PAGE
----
This week saw Apple launching its iCloud music streaming and online data storage service. It will enable users to instantly access any song purchased on iTunes on any device. Anything downloaded from the iTunes Store will be made available on all your Apple devices for free.
In addition, for $25 a year, iTunes Match will take every song from your iTunes library – including those songs ripped from your CD collection or downloaded ‘elsewhere’ – and store them on Apple servers in the cloud.
Users will thus be able to download any of their (up to 20,000) tracks stored in the cloud onto their iPad/iPhone/Mac/PC without spending hours transferring the music across.
Since the official introduction of iCloud at the annual Apple Worldwide Developers Conference (WWDC) earlier this week there has been a quite of hype about it. But what is it all about, what makes iCloud different from any of the other cloud based services?
- It’s Apple! – By default, every WWDC is looked at with much anticipation, by developers and users alike. However, Apple cynics see iCloud as yet another way to tie customers further into the Apple eco-system.
- It includes non-iTunes purchased songs – iTunes Match will enable users to store any songs ripped from their CDs or downloaded/purchased elsewhere.
- It has two advantages over its main competitors – Unlike iCloud’s competition – Amazon’s Cloud Drive and Google’s Music Beta – Apple seems to have agreements in place with most of the major music labels and publishers. More importantly, Apple has the complimentary hardware that the likes of Amazon, Google or Dropbox don’t have. If you already own a Mac or an iPhone it does make a lot of sense to use iCloud and to sign up for iTunes Match.
Main learning point: I now have a better understanding of what all the hype has been about. Apple has launched a free cloud-based storage service that promises user friendliness and the end of worrying about licensing and digital rights. However, for iCloud to fullfil its promise I believe it all comes down to uptake and web access: “will users buy (into) iTunes Match?” and “will iCloud eventually become accessible via the web (and not just via Apple devices)?” It will be interesting to see whether (a) Apple customers are willing to move their music libraries to the cloud as well as pay for iTunes Match and (b) whether Apple will launch iCloud web apps in the near future.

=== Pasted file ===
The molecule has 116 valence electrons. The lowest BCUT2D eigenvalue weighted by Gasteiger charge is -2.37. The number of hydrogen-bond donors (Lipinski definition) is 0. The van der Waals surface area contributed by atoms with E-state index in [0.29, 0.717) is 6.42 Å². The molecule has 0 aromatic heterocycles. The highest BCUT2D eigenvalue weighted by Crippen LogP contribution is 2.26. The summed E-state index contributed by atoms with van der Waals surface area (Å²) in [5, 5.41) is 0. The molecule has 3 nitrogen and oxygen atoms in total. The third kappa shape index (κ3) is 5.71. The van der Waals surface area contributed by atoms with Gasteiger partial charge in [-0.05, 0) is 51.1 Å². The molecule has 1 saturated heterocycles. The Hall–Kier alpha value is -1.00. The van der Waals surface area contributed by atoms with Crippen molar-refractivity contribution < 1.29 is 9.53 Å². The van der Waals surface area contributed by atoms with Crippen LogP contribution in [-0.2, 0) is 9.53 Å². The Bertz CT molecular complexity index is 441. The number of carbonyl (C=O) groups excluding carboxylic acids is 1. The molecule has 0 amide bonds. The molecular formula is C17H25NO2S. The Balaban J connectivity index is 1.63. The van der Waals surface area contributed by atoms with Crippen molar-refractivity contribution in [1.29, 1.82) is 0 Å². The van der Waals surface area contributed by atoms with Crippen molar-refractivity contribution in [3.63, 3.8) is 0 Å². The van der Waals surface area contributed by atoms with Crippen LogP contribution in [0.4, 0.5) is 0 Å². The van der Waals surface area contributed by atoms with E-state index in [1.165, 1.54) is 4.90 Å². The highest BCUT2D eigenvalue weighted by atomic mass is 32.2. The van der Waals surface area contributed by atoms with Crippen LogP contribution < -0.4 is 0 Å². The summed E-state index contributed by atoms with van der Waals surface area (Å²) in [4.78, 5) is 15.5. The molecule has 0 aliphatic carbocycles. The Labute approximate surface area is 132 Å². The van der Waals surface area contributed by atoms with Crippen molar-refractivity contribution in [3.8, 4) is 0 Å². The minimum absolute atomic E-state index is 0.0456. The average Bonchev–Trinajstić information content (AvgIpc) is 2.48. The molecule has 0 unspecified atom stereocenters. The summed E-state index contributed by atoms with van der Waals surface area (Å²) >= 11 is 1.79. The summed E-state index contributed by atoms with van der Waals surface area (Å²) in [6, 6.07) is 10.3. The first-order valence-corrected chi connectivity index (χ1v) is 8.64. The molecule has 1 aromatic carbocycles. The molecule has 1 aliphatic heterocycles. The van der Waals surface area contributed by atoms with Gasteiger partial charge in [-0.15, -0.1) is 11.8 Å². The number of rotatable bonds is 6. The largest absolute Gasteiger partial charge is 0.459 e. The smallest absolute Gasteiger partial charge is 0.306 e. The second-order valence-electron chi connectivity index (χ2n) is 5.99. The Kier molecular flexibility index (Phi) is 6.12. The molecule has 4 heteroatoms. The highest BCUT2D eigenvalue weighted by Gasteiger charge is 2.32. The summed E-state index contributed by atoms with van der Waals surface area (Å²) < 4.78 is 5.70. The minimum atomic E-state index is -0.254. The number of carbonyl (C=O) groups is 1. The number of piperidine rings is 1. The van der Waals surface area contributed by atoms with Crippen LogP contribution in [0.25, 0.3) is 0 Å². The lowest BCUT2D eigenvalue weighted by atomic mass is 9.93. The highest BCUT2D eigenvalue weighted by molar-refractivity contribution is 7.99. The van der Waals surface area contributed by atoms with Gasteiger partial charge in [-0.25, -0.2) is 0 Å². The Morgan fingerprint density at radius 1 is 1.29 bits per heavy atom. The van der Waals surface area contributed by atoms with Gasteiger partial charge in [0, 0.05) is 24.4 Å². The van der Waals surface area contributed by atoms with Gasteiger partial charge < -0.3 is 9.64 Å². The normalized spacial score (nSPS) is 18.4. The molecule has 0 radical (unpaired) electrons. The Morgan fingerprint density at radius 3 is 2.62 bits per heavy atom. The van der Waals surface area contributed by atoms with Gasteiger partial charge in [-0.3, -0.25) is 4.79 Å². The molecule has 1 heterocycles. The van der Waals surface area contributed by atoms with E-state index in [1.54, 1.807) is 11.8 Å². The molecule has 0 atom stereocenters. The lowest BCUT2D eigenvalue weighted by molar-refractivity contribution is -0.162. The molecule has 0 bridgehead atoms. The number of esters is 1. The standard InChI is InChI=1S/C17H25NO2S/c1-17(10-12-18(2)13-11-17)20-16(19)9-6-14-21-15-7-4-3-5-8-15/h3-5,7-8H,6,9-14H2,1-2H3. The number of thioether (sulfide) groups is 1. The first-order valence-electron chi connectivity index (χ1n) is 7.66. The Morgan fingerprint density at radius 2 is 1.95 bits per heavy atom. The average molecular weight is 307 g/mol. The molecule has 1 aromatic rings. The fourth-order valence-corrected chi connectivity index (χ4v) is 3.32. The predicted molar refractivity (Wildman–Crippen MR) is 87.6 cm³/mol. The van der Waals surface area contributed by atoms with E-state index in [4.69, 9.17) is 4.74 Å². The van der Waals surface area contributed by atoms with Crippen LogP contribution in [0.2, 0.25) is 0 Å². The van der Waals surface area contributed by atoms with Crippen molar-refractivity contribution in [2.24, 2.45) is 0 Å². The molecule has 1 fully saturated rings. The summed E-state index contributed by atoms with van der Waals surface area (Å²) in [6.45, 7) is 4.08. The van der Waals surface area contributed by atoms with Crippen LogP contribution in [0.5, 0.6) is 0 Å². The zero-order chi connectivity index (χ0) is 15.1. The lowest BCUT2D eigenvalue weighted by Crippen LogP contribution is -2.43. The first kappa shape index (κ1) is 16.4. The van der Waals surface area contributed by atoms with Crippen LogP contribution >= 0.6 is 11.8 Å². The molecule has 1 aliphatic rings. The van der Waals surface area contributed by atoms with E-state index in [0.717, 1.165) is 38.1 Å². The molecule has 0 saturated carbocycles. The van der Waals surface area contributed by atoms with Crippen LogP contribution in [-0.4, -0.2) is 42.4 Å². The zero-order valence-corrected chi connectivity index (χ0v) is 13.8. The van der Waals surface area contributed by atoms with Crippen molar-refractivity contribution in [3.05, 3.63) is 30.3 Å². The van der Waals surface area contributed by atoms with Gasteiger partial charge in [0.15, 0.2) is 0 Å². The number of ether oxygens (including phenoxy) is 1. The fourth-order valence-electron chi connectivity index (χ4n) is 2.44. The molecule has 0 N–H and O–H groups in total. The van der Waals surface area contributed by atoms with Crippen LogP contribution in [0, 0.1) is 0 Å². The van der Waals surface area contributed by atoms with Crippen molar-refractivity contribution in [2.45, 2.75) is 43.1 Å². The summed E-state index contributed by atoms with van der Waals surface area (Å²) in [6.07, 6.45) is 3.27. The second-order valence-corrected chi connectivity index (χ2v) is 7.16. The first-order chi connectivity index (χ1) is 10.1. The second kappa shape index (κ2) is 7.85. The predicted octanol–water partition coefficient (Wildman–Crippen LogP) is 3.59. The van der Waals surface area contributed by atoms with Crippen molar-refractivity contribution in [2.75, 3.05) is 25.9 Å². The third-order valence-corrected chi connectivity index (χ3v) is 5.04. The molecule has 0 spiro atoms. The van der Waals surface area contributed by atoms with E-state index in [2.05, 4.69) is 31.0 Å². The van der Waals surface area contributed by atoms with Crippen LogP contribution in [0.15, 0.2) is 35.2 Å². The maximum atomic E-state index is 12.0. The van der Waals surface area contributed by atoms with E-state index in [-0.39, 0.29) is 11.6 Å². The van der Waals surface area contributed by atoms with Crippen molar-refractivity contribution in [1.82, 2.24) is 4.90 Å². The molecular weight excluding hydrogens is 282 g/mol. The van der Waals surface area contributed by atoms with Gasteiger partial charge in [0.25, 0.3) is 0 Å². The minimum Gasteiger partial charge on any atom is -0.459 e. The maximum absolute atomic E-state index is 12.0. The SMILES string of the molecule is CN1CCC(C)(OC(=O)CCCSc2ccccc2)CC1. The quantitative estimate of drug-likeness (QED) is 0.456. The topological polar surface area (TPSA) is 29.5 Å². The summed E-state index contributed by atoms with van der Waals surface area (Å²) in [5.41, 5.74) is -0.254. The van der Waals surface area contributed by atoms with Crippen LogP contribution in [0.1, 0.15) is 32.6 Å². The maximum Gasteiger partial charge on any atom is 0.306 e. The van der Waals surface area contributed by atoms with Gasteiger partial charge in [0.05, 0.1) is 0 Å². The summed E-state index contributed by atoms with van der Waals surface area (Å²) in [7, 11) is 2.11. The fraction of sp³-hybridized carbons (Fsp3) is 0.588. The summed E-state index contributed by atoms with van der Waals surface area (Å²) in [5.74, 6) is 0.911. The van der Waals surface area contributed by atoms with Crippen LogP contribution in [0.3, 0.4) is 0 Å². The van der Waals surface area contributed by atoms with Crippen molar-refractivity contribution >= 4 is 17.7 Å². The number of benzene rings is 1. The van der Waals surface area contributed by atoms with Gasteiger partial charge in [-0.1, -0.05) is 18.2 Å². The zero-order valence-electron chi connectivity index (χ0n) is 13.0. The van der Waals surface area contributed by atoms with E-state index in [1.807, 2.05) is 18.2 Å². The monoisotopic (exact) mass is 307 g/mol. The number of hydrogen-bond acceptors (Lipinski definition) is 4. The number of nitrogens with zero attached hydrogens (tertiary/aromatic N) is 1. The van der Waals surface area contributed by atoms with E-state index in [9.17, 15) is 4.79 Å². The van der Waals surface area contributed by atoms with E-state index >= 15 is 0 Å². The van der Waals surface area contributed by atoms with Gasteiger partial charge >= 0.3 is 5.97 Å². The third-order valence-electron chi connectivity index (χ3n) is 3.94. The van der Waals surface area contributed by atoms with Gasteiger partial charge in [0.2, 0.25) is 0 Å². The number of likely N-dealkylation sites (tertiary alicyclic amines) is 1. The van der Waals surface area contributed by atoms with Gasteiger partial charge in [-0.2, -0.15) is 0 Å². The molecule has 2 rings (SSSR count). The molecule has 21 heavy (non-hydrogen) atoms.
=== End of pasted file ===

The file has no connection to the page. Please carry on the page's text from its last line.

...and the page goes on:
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Now that’s news! Today I learned that Apple’s iPad is poised to have the quickest adoption rate of any electronic device ever. What does this mean? Recent research shows that the iPad sold 3 million units in the first 80 days after its release in April, with a current sales rate estimated at 4.5 million units per quarter. This means that the iPad has surpassed the DVD-player as the quickest adopted electronic device ever. Just for the sake of comparison: the DVD-player only sold 350,000 units in its first year …
These extraordinary figures made me wonder about the reasons behind the iPad’s success. I don’t (yet) own an iPad myself so I have to rely on my limited experiences with the device and opinions from others. Clearly, the sales figures don’t lie, but there still seem to be 2 camps, let’s call them “advocates” and “skeptics”, who each have their own opinions about Apple’s latest success story.
Why the iPad will conquer the world? – 3 common arguments by the advocates:
- It’s Apple! – From the introduction of the iPhone, Apple definitely has got its users locked in tightly into its designated apps and services (the ‘Apple ecosystem’).
- It’s user friendly – Don’t let anyone tell you otherwise, the user experience on the iPad and other Apple devices is easy and consistent.
- It’s got the “first-mover advantage” – Apple was the first to bring touch-screen technology to a mobile device and it hasn’t looked back since.
Why the iPad won’t conquer the world? – 3 common arguments by the skeptics:
- Look at its limitations! – An often heard criticism is that the iPad is only good for entertainment purposes; you’re stuck if you want to do anything beyond email or simple word processing.
- The competition is catching up rapidly – Tablets by the likes of Cisco, Samsung and BlackBerry are catching up rapidly, concentrating on some of the functions the iPad is currently lacking (e.g. camera, expendable memory and built-in phone).
- Android will become the standard – As an operating system Google’s Android is more versatile and will be implemented across a wide range of tablet devices. Android will thus become the default operating system for tablets.
Main learning point: the iPad has done phenomenally well in the first 7 months of its existence. It will be interesting to see how the iPad will continue to perform and if any of its competitors will be able to catch up. Also, will some of the “skeptics” turn out to be right in their prediction that Android will become the default tablet operating system? It all remains to be seen, watch this space!
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